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Science
LEADING EDGE
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Thursday 21:00-21:30
Leading Edge brings you the latest news from the world of science. Geoff Watts celebrates discoveries as soon as they're being talked about - on the internet, in coffee rooms and bars; often before they're published in journals. And he gets to grips with not just the science, but with the controversies and conversation that surround it.
radioscience@bbc.co.uk
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Listen to 23 May
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GEOFF WATTS
Geoff Watts
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Thursday 23 May 2002
The Liberator from Blake's Seven

Space Travel

Ever since humans could crane their necks upward to peer at the stars they've dreamt about going there. We're now closer to that dream than we've ever been. NASA has brought together a team of anthropologists, linguists and engineers to discuss not just how to reach another planet, but how many people should go. They're also wondering what will happen to language on such a long journey.

Mendel Exhibition

The birth of modern genetics is being celebrated by a new exhibition opening in an Abbey in the Czech Republic. The basic principles on which the latest genetic research is based were first discovered in the gardens of the Abbey of St. Thomas' in Brno by an Augustinian Abbot almost a hundred and fifty years ago.  The exhibition entitled "The Genius of genetics, a celebration of Gregor Mendel through Science and Art" opens to the public on May 21st. It aims to show that the modern genetics - which may revolutionise medical treatments in the future - all started in the gardens of an Abbey in a Moravian town in the Czech republic. In 1856 Mendel - then a young monk started to experiment with breeding garden peas. After many years of work he established two fundamental Laws of Genetics - which still hold true today.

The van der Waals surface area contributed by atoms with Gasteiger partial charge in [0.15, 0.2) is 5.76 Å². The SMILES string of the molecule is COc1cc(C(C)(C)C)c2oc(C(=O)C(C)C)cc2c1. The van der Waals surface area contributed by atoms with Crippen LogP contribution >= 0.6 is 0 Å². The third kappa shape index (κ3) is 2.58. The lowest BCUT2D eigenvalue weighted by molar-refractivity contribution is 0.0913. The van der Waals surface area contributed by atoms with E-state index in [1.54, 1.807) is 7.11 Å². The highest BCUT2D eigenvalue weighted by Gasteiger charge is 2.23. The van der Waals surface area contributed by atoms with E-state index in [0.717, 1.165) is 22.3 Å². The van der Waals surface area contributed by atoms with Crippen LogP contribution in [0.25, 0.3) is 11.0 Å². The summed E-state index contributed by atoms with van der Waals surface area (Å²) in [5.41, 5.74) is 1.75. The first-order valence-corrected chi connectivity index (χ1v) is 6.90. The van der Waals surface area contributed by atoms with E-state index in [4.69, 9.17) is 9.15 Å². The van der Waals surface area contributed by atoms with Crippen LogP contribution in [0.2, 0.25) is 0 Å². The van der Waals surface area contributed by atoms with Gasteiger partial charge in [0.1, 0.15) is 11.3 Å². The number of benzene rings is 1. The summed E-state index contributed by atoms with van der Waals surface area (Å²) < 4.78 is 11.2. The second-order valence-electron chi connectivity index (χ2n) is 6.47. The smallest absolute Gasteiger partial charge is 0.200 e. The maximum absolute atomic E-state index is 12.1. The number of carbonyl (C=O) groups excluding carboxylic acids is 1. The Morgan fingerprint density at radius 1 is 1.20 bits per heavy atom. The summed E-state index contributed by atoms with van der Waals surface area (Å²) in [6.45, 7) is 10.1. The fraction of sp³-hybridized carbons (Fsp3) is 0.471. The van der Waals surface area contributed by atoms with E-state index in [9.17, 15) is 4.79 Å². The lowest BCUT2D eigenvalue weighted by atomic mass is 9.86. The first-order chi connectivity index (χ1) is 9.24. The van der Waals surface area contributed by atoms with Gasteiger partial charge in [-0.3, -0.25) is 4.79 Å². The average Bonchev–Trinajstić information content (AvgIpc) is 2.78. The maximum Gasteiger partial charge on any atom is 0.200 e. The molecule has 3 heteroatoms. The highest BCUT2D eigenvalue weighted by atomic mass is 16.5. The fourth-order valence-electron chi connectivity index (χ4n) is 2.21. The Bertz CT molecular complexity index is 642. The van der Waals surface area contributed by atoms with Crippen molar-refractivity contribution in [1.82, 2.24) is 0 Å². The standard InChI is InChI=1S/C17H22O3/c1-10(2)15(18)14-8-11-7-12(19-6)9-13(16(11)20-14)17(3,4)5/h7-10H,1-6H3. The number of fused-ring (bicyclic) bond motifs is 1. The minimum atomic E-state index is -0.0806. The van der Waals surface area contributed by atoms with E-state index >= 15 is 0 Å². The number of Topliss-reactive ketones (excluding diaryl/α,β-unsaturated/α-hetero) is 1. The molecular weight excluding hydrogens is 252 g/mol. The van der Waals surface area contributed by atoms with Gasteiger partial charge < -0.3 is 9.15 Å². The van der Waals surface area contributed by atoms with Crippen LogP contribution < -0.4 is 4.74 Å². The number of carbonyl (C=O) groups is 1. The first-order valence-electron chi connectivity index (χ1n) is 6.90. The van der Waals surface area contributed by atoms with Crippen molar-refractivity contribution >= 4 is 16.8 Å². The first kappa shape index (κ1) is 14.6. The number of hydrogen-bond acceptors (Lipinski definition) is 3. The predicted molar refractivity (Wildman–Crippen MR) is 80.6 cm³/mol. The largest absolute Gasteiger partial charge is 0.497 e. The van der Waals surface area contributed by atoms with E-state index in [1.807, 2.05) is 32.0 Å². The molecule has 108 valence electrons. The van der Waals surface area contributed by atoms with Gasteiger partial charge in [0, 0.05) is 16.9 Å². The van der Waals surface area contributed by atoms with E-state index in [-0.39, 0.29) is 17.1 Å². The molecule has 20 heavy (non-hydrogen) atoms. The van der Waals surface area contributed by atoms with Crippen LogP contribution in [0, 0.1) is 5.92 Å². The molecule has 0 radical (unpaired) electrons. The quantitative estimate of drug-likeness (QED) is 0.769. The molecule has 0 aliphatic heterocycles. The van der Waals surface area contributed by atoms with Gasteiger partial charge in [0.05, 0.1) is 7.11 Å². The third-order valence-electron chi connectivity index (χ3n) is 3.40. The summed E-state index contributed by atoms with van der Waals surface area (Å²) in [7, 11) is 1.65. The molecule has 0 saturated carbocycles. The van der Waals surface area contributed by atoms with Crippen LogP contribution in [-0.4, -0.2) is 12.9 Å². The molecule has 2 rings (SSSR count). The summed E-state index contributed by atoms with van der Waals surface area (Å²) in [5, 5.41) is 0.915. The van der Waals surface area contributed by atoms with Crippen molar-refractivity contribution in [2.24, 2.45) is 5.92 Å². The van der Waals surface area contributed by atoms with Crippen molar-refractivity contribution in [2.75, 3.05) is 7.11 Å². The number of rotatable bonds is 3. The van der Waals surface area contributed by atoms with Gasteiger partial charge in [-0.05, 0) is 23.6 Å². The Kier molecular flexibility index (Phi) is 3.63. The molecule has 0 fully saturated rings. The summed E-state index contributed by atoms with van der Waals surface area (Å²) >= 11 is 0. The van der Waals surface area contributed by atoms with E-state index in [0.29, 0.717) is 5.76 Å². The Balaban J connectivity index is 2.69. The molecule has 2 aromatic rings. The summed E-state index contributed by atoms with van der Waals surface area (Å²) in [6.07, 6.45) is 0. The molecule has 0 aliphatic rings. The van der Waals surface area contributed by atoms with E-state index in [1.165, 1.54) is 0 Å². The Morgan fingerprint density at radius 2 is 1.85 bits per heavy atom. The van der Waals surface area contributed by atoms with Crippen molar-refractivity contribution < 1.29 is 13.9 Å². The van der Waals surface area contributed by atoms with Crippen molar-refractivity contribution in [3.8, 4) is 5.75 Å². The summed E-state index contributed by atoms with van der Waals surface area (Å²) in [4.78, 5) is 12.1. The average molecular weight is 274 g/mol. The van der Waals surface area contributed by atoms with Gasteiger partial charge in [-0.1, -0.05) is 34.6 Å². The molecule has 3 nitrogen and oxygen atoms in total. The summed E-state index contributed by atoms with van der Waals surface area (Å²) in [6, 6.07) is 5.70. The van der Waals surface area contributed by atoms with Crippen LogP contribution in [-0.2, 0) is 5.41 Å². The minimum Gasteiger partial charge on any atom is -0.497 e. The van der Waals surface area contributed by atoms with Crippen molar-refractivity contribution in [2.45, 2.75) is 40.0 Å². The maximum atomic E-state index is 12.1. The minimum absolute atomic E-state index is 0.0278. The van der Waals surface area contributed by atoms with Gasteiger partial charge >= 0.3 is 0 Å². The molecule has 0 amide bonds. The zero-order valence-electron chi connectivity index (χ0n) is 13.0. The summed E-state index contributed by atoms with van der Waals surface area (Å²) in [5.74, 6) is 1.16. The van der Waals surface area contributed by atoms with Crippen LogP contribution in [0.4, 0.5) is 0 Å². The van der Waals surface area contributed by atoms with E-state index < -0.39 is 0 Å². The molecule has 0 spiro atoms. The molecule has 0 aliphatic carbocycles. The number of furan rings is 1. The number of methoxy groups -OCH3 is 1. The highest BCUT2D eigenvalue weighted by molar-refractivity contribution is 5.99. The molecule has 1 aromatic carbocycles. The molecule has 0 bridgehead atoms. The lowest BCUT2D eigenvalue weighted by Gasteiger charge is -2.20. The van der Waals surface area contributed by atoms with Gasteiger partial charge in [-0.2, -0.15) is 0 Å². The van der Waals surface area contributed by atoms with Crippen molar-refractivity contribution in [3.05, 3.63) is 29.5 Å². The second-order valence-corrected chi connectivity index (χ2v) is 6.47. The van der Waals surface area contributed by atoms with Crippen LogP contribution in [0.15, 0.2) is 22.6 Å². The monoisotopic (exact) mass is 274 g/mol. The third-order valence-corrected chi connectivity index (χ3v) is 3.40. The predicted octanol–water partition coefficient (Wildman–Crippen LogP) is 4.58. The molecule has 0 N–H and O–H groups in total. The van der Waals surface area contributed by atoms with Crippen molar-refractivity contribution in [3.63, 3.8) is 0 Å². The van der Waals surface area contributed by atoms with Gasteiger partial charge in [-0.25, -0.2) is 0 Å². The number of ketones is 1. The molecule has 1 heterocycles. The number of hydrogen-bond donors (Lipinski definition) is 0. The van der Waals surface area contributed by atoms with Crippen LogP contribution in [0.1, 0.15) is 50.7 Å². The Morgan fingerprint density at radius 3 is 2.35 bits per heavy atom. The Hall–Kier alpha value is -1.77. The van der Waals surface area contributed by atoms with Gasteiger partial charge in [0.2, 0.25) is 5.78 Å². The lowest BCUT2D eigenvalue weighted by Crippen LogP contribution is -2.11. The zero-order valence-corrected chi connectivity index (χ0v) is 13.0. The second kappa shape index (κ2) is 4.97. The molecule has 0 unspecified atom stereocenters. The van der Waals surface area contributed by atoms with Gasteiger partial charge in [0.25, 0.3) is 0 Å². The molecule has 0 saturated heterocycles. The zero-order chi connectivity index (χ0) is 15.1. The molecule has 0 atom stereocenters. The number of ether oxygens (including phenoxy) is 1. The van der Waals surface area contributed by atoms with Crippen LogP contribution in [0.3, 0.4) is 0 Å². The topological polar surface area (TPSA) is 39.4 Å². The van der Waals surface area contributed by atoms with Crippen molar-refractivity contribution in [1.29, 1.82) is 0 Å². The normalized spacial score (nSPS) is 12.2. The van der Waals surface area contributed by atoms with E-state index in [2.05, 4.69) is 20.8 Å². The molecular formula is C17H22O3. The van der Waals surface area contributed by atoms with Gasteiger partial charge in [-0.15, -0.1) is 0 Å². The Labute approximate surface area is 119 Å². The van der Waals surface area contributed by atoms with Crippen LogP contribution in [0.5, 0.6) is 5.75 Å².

Nutcracker Chimpanzees

Biologists have discovered that chimpanzees in the African rainforest transport stones to specific sites to crack nuts with them.  The stones are similar to mankind's earliest stone tools, which the researchers suggest were also used to crack nuts.  Geoff Watts talks to Dr Julio Mercador and Dr Melissa Panger from George Washington University in Washington D.C. about their findings.
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